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    Rare Herman Melville Autograph Quotation Signed in full "Herman Melville," one page, 3.75" x 2.25" card. "--Honey is sweet, but the Bee stings.-/Herman Melville/New York, March 8, 1882." This proverb has been variously attributed to the Dutch, English, and French.

    Herman Melville's epic novel, Moby Dick, was published in 1851, but it brought neither acclaim nor financial reward. In 1863, Melville and his wife moved into the home of his brother, Allan, at 104 East 26th Street in Manhattan. Seeking employment to support his family, he unsuccessfully sought a consular appointment in 1861. In 1866, Melville was hired as Deputy Inspector of Customs at the Port of New York. He held this job for 19 years. Just 12 days before writing this quotation for, no doubt, an admirer, on February 24, 1882, Melville's daughter Frances gave birth to his first grandchild, Eleanor Melville Thomas, in Orange, New Jersey.

    At the time of his death in 1891, Herman Melville was a forgotten man. The September 29, 1891 edition of The New York Times had a small notice on page eight headed "Obituary Notes." Melville's was the eighth of eleven listed: "Herman Melville died yesterday at his residence, 104 East Twenty-sixth Street, this city, of heart failure, aged seventy-two. He was the author of 'Typee,' 'Omoo,' 'Mobie Dick,' and other seafaring tales, written in earlier years. He leaves a wife and two daughters, Mrs. M.B. Thomas and Miss Melville." Three days later, the Times began a lengthy editorial thusly, "There has died and been buried in this city, during the current week, at an advanced age, a man who is so little known, even by name, to the generation now in the vigor of life that only one newspaper contained an obituary account of him, and this was but of three or four lines..." It continued with a glowing tribute to Melville, this time correctly spelling Omov and Moby Dick. The editorial recalled that "when a visiting British writer a few years ago inquired at a gathering in New-York of distinctly literary Americans what had become of Herman Melville, not only was there not one among them who was able to tell him, but there was scarcely one among them who had ever heard of the man..."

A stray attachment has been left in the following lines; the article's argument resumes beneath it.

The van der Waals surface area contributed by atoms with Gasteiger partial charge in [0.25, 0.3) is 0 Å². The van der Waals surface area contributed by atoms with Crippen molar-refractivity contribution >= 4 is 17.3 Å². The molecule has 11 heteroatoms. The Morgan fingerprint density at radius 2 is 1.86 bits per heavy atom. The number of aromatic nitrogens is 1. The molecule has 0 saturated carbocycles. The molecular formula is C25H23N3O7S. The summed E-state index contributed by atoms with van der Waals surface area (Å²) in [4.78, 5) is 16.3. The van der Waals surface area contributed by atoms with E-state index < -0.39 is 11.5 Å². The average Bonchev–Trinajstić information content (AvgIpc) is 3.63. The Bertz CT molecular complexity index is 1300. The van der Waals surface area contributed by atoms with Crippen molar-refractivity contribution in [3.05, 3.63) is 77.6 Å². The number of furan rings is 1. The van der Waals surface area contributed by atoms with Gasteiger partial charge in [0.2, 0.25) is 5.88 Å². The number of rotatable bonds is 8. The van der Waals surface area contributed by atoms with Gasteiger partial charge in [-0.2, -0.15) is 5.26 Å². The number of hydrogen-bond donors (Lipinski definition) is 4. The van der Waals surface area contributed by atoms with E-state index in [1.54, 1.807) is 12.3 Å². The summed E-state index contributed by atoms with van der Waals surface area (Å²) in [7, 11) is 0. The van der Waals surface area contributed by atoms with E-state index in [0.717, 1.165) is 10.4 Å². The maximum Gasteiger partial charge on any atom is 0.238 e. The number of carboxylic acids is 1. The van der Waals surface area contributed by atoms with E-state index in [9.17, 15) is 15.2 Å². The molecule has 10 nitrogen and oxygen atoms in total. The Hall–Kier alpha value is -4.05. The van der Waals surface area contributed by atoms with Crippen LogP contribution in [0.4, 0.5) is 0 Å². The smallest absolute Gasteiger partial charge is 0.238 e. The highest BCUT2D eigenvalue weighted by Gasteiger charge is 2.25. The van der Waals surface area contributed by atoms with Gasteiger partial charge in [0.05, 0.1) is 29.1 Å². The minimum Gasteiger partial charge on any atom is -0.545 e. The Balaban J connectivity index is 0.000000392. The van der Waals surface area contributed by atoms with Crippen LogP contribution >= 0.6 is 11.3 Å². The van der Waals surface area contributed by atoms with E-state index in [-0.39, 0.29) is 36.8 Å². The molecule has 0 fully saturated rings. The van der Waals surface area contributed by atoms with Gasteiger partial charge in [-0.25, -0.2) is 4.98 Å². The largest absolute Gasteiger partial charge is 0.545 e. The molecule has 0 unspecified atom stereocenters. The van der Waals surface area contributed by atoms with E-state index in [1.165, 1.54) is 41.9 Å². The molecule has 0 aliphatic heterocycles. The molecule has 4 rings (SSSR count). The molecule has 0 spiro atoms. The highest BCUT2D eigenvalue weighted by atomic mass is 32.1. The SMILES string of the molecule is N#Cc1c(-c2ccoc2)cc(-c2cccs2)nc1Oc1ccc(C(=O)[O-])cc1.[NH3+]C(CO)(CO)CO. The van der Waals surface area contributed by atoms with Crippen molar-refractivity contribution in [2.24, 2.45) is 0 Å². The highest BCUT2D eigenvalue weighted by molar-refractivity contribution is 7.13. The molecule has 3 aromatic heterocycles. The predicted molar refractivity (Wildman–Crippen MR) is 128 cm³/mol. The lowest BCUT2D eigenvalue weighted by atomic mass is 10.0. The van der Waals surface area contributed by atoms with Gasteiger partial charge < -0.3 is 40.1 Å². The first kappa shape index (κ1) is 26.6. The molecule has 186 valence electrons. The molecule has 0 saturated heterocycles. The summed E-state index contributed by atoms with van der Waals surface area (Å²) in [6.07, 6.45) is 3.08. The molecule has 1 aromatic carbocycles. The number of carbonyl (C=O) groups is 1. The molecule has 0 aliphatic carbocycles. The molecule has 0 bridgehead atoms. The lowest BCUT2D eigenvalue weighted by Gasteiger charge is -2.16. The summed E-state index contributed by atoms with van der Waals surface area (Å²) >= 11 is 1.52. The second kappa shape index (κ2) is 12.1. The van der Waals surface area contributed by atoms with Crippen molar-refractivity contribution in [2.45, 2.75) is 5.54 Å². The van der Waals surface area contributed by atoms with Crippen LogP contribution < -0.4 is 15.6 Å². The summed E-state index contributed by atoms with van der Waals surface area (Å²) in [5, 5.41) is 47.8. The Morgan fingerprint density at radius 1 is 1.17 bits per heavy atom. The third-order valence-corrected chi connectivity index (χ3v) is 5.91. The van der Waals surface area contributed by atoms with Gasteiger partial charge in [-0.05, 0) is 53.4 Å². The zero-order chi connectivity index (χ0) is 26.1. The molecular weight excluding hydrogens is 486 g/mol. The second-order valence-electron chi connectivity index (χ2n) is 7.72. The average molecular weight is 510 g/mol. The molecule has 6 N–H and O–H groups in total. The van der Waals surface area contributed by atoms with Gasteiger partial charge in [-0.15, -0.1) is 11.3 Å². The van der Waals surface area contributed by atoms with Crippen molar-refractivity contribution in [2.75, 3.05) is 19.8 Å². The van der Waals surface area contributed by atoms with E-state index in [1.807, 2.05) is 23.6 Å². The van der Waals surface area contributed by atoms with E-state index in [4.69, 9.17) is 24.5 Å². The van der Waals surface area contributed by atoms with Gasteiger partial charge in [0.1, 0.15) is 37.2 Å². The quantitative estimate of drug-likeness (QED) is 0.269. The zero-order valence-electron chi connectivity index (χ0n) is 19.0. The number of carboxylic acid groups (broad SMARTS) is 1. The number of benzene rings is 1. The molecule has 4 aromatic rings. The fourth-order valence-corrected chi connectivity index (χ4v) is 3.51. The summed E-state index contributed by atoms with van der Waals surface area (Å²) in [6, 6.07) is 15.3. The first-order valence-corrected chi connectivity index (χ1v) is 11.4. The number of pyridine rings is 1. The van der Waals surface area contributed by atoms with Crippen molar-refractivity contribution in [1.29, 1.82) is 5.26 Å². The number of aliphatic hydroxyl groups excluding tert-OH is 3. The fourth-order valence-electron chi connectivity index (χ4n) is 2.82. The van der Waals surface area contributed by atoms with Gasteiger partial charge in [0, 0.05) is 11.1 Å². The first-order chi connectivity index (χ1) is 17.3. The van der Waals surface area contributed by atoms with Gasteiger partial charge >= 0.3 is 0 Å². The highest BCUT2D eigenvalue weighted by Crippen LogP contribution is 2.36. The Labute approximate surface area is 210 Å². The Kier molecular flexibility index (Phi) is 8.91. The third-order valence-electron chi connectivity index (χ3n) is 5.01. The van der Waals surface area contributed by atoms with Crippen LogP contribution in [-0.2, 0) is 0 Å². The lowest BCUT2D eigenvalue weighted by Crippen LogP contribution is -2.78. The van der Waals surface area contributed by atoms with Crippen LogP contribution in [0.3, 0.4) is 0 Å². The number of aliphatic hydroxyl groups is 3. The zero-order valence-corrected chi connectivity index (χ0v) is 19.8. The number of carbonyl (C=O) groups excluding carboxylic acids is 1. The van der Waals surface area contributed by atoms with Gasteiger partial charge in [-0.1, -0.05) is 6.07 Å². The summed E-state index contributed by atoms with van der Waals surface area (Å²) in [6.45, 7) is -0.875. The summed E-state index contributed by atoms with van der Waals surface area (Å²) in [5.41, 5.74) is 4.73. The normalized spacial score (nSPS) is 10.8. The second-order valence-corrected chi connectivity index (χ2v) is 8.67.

Because he was not remembered by many, his letters were not retained by those with whom he corresponded, except family. His autograph, especially signed in full, is of the utmost rarity in any form. The card signed here with one of his favorite proverbs has been double-matted with a bust image of Melville and ornately framed under glass to 15" x 21". It would be an exceptional addition to a literary collection.


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    Auction Dates
    June, 2008
    4th-5th Wednesday-Thursday
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